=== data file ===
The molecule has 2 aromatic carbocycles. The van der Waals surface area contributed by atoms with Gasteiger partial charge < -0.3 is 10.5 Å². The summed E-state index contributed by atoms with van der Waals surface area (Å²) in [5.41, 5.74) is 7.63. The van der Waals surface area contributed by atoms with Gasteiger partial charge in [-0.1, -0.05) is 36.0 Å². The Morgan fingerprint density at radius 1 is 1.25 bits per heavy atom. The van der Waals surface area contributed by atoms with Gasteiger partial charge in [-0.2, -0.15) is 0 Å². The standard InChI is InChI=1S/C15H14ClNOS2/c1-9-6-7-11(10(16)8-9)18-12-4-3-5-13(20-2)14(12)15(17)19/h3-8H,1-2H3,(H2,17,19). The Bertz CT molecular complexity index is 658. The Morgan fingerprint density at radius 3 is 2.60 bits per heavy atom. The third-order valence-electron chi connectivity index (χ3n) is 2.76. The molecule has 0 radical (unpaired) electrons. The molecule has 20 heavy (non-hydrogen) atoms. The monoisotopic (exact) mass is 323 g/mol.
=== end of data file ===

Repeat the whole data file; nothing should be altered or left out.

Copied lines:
The molecule has 2 aromatic carbocycles. The van der Waals surface area contributed by atoms with Gasteiger partial charge < -0.3 is 10.5 Å². The summed E-state index contributed by atoms with van der Waals surface area (Å²) in [5.41, 5.74) is 7.63. The van der Waals surface area contributed by atoms with Gasteiger partial charge in [-0.1, -0.05) is 36.0 Å². The Morgan fingerprint density at radius 1 is 1.25 bits per heavy atom. The van der Waals surface area contributed by atoms with Gasteiger partial charge in [-0.2, -0.15) is 0 Å². The standard InChI is InChI=1S/C15H14ClNOS2/c1-9-6-7-11(10(16)8-9)18-12-4-3-5-13(20-2)14(12)15(17)19/h3-8H,1-2H3,(H2,17,19). The Bertz CT molecular complexity index is 658. The Morgan fingerprint density at radius 3 is 2.60 bits per heavy atom. The third-order valence-electron chi connectivity index (χ3n) is 2.76. The molecule has 0 radical (unpaired) electrons. The molecule has 20 heavy (non-hydrogen) atoms. The monoisotopic (exact) mass is 323 g/mol.